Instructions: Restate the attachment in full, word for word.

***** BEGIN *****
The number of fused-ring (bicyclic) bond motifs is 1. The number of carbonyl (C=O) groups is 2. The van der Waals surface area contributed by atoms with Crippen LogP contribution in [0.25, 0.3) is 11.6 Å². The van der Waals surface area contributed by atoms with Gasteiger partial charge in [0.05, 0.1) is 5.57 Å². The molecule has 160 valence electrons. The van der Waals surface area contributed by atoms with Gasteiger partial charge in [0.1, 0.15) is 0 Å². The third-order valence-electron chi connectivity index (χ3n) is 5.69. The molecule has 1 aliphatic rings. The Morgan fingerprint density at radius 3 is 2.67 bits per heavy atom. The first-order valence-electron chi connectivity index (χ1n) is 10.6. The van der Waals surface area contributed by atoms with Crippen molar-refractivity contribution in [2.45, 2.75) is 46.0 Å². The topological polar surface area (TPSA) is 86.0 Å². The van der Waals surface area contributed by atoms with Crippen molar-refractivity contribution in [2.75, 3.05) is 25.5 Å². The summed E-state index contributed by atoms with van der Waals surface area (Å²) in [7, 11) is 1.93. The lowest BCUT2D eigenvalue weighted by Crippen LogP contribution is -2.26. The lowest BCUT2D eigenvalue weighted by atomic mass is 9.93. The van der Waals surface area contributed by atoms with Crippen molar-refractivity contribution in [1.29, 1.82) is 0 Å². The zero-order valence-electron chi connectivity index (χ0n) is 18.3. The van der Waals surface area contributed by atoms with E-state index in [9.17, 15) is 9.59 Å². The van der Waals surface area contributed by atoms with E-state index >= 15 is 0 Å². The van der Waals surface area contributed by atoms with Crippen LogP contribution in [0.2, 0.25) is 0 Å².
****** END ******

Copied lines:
The number of fused-ring (bicyclic) bond motifs is 1. The number of carbonyl (C=O) groups is 2. The van der Waals surface area contributed by atoms with Crippen LogP contribution in [0.25, 0.3) is 11.6 Å². The van der Waals surface area contributed by atoms with Gasteiger partial charge in [0.05, 0.1) is 5.57 Å². The molecule has 160 valence electrons. The van der Waals surface area contributed by atoms with Gasteiger partial charge in [0.1, 0.15) is 0 Å². The third-order valence-electron chi connectivity index (χ3n) is 5.69. The molecule has 1 aliphatic rings. The Morgan fingerprint density at radius 3 is 2.67 bits per heavy atom. The first-order valence-electron chi connectivity index (χ1n) is 10.6. The van der Waals surface area contributed by atoms with Crippen molar-refractivity contribution in [2.45, 2.75) is 46.0 Å². The topological polar surface area (TPSA) is 86.0 Å². The van der Waals surface area contributed by atoms with Crippen molar-refractivity contribution in [2.75, 3.05) is 25.5 Å². The summed E-state index contributed by atoms with van der Waals surface area (Å²) in [7, 11) is 1.93. The lowest BCUT2D eigenvalue weighted by Crippen LogP contribution is -2.26. The lowest BCUT2D eigenvalue weighted by atomic mass is 9.93. The van der Waals surface area contributed by atoms with Crippen molar-refractivity contribution in [1.29, 1.82) is 0 Å². The zero-order valence-electron chi connectivity index (χ0n) is 18.3. The van der Waals surface area contributed by atoms with E-state index in [9.17, 15) is 9.59 Å². The van der Waals surface area contributed by atoms with E-state index >= 15 is 0 Å². The van der Waals surface area contributed by atoms with Crippen LogP contribution in [0.2, 0.25) is 0 Å².